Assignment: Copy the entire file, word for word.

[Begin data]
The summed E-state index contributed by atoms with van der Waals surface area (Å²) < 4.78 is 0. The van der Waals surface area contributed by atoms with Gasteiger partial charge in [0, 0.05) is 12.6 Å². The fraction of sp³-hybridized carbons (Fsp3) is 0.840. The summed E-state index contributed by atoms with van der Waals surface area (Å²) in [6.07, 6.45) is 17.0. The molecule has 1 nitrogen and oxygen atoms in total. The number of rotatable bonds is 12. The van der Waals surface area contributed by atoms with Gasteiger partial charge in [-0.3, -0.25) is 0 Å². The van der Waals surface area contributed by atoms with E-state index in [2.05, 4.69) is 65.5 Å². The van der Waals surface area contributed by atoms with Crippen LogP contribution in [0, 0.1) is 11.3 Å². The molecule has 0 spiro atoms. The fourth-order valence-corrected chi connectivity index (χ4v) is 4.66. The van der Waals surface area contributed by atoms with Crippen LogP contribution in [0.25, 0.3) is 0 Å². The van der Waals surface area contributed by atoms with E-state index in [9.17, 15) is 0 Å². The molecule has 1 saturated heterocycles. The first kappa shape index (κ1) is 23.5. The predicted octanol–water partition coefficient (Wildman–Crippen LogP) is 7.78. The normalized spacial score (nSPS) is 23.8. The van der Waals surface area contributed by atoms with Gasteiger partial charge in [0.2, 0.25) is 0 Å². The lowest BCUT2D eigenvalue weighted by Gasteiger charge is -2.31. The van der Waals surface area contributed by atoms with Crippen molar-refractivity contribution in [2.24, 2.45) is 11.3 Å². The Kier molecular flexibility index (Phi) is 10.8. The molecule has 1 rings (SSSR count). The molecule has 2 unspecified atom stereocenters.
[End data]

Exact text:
The summed E-state index contributed by atoms with van der Waals surface area (Å²) < 4.78 is 0. The van der Waals surface area contributed by atoms with Gasteiger partial charge in [0, 0.05) is 12.6 Å². The fraction of sp³-hybridized carbons (Fsp3) is 0.840. The summed E-state index contributed by atoms with van der Waals surface area (Å²) in [6.07, 6.45) is 17.0. The molecule has 1 nitrogen and oxygen atoms in total. The number of rotatable bonds is 12. The van der Waals surface area contributed by atoms with Gasteiger partial charge in [-0.3, -0.25) is 0 Å². The van der Waals surface area contributed by atoms with E-state index in [2.05, 4.69) is 65.5 Å². The van der Waals surface area contributed by atoms with Crippen LogP contribution in [0, 0.1) is 11.3 Å². The molecule has 0 spiro atoms. The fourth-order valence-corrected chi connectivity index (χ4v) is 4.66. The van der Waals surface area contributed by atoms with Crippen LogP contribution in [0.25, 0.3) is 0 Å². The van der Waals surface area contributed by atoms with E-state index in [9.17, 15) is 0 Å². The molecule has 1 saturated heterocycles. The first kappa shape index (κ1) is 23.5. The predicted octanol–water partition coefficient (Wildman–Crippen LogP) is 7.78. The normalized spacial score (nSPS) is 23.8. The van der Waals surface area contributed by atoms with Gasteiger partial charge in [0.2, 0.25) is 0 Å². The lowest BCUT2D eigenvalue weighted by Gasteiger charge is -2.31. The van der Waals surface area contributed by atoms with Crippen molar-refractivity contribution in [2.24, 2.45) is 11.3 Å². The Kier molecular flexibility index (Phi) is 10.8. The molecule has 1 rings (SSSR count). The molecule has 2 unspecified atom stereocenters.